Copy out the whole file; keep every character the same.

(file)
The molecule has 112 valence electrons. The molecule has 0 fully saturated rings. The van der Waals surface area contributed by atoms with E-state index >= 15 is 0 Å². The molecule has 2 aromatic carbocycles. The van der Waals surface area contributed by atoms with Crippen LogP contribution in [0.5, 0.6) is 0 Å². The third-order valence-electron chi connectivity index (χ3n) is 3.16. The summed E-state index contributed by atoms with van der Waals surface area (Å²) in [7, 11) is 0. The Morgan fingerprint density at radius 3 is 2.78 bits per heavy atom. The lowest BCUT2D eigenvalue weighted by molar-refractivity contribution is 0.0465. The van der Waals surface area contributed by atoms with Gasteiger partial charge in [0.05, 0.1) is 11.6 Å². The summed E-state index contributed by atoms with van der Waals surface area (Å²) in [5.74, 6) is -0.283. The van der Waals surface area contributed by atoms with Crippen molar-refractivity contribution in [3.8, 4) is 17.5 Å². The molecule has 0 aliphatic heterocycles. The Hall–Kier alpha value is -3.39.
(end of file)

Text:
The molecule has 112 valence electrons. The molecule has 0 fully saturated rings. The van der Waals surface area contributed by atoms with E-state index >= 15 is 0 Å². The molecule has 2 aromatic carbocycles. The van der Waals surface area contributed by atoms with Crippen LogP contribution in [0.5, 0.6) is 0 Å². The third-order valence-electron chi connectivity index (χ3n) is 3.16. The summed E-state index contributed by atoms with van der Waals surface area (Å²) in [7, 11) is 0. The Morgan fingerprint density at radius 3 is 2.78 bits per heavy atom. The lowest BCUT2D eigenvalue weighted by molar-refractivity contribution is 0.0465. The van der Waals surface area contributed by atoms with Gasteiger partial charge in [0.05, 0.1) is 11.6 Å². The summed E-state index contributed by atoms with van der Waals surface area (Å²) in [5.74, 6) is -0.283. The van der Waals surface area contributed by atoms with Crippen molar-refractivity contribution in [3.8, 4) is 17.5 Å². The molecule has 0 aliphatic heterocycles. The Hall–Kier alpha value is -3.39.